Callee

When pet parents pass away, it can leave our furry (or feathered) friends in quite a predicament. Such was the case for Callee, a Congo African Grey parrot.  African Greys are known for their cognitive abilities and their penchant for mimicking their human counterparts.  Callee was likely a beloved family pet prior to her owners passing, as it was discovered she had been microchipped.  Unfortunately, the people whose care she was left in clearly didn’t want the responsibility of taking care of her.  There was also a suspicion of possible abuse.

The Oasis Sanctuary in southern Arizona became involved when a concerned family member intervened.  This kind man realized she was not being cared for properly.  In addition to neglect, he also suspected she may have been abused.  After a few weeks of communicating back and forth, Oasis was finally able to take possession of Callee and start the process of nursing her back to health.  Callee was very thin – having been on an exclusive diet of wild bird feed.  African Greys should have a varied diet of grains, fruits and vegetables, including a calcium source.  Callee also had a lot of red feathers, indicating she was stressed and/or poorly fed.  Upon further examination, it was discovered she was also suffering from an eye injury.  The vet determined that she had a deep corneal injury with fluid and corneal edema.

They suspected the source of her injury was blunt force trauma.  This discovery and the fact she visibly recoiled with rapid hand movement near her just reinforced the suspicion of abuse.  Luckily however, an x-ray determined Callee didn’t have any broken bones or remodeling. The eye injury was serious enough though as she needed to be seen by an ophthalmologist.  After the exam it was decided to start her on flurbiprofen and ciprofloxacin drops twice daily.  Additionally, she underwent a surgical procedure in which four of her five corneal layers were scraped in the hopes of new corneal tissue being generated in the healing process.  The costs, thus far, were well over $1,000 so when Lori Bell from Oasis applied for a grant to help offset these costs, ISF was more than happy to help in getting Callee the treatment she needed.  As is the case sometimes, her eye did not respond as well as they had hoped and the damage was permanent.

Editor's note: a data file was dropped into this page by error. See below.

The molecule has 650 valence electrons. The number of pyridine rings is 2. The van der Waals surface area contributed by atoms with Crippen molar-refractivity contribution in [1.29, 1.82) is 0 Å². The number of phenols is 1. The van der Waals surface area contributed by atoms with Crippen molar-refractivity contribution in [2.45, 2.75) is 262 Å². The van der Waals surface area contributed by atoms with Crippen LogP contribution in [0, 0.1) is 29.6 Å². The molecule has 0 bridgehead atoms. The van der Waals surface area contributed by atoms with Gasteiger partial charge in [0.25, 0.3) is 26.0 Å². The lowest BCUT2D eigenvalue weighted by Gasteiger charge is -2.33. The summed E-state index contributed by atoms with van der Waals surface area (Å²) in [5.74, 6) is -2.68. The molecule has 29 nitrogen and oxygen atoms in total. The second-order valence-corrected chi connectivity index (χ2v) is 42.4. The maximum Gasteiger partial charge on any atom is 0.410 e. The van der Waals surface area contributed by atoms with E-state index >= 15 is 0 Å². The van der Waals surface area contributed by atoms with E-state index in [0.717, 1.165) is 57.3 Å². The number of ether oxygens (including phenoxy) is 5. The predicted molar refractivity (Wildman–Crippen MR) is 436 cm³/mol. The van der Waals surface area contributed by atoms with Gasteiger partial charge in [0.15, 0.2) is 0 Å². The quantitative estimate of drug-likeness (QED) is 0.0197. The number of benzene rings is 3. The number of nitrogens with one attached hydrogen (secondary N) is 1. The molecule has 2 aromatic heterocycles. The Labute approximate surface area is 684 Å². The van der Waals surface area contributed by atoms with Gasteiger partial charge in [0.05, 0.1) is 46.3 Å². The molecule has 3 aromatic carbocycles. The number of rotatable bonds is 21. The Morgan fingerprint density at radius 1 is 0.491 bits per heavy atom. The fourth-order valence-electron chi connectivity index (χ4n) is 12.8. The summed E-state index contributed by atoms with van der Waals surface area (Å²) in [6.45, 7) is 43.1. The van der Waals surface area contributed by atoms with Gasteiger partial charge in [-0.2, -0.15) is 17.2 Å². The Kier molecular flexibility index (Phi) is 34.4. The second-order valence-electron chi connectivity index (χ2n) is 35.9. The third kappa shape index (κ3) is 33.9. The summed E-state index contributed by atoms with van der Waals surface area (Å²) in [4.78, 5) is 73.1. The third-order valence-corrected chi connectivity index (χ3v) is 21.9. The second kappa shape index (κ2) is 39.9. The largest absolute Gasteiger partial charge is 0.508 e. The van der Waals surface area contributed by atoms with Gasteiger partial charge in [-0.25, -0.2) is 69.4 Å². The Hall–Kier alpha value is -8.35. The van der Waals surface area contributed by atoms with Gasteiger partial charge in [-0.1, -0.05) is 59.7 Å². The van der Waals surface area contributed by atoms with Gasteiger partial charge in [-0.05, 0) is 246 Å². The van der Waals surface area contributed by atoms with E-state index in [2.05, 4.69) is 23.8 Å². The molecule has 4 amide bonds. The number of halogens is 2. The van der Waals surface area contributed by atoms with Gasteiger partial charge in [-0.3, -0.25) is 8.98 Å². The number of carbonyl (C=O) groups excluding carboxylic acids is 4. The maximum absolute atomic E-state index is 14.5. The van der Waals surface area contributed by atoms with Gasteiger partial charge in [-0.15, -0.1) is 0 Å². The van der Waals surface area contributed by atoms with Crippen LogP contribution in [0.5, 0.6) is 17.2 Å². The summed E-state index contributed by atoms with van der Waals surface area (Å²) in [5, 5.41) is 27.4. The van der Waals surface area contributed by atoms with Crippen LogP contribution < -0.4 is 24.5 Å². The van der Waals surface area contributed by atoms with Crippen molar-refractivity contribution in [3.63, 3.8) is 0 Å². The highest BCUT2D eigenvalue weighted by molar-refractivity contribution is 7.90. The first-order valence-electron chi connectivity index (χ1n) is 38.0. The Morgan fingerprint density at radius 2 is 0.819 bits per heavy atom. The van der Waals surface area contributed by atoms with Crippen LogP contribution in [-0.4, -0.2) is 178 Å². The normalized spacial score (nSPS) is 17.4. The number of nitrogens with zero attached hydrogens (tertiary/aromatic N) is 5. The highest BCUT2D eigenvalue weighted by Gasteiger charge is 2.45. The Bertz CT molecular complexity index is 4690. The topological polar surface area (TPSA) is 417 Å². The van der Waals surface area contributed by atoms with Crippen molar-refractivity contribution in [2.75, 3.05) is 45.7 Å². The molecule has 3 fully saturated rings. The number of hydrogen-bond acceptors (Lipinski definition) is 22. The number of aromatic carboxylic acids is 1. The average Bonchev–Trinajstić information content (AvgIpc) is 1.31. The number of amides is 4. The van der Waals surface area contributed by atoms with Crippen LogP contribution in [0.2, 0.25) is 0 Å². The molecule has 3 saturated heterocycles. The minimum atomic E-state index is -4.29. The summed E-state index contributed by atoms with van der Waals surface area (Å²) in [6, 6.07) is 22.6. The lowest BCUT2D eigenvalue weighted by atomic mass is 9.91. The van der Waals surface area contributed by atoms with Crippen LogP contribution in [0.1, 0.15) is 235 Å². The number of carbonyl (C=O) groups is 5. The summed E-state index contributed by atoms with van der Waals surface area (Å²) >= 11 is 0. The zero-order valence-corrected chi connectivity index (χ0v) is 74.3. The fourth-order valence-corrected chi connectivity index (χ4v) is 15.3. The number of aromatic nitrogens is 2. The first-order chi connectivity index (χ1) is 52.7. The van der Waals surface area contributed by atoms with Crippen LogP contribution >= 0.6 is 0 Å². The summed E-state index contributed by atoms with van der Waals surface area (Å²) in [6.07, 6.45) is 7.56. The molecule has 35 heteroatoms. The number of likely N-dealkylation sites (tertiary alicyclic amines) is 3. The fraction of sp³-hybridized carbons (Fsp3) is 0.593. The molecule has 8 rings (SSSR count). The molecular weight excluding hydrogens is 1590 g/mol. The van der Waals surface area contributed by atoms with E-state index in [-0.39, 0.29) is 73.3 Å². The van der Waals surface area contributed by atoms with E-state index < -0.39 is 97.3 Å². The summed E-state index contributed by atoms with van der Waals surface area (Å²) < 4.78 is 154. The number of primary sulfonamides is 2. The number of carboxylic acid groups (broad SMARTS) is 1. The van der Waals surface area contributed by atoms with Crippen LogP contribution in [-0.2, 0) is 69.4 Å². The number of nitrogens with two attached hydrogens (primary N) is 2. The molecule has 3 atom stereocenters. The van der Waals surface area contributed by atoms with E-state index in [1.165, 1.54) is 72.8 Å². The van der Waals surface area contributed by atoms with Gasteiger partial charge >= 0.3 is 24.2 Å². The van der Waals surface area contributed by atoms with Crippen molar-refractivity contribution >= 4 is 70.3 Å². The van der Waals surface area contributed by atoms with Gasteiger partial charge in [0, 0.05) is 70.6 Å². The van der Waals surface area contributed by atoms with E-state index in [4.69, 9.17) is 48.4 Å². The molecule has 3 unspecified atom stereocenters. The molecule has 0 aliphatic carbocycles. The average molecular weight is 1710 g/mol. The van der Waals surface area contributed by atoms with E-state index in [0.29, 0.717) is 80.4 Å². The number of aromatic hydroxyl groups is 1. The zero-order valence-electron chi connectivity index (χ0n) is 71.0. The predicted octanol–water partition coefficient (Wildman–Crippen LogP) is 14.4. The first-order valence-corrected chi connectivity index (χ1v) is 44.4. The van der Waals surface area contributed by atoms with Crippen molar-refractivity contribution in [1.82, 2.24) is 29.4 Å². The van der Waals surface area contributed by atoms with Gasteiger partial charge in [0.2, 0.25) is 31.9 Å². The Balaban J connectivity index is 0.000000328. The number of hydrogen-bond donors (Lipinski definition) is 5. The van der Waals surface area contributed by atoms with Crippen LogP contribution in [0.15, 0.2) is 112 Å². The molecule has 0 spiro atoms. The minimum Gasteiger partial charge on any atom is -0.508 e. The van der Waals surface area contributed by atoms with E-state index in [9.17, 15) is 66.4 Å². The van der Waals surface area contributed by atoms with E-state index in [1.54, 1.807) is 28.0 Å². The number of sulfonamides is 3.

Callee is now a permanent resident of the Oasis Sanctuary and thriving.  She receives ongoing treatment for her chronic eye condition, but otherwise is doing exceptionally well!  Oasis reports she is a “sweet and enchanting” bird who is adored by all.  Callee is a gentle girl who likes to admire herself in the mirror and accepts her twice daily medication easily.  Thanks to a concerned and caring human, Callee is now in a beautiful place being cared for by people who love her.  To learn more about Oasis and their mission, visit their website.  Better yet, meet Callee and the other residents in person by visiting their 71 acre facility in Benson, Arizona.  

Written by Shandra Locken

Edited by Bob Stone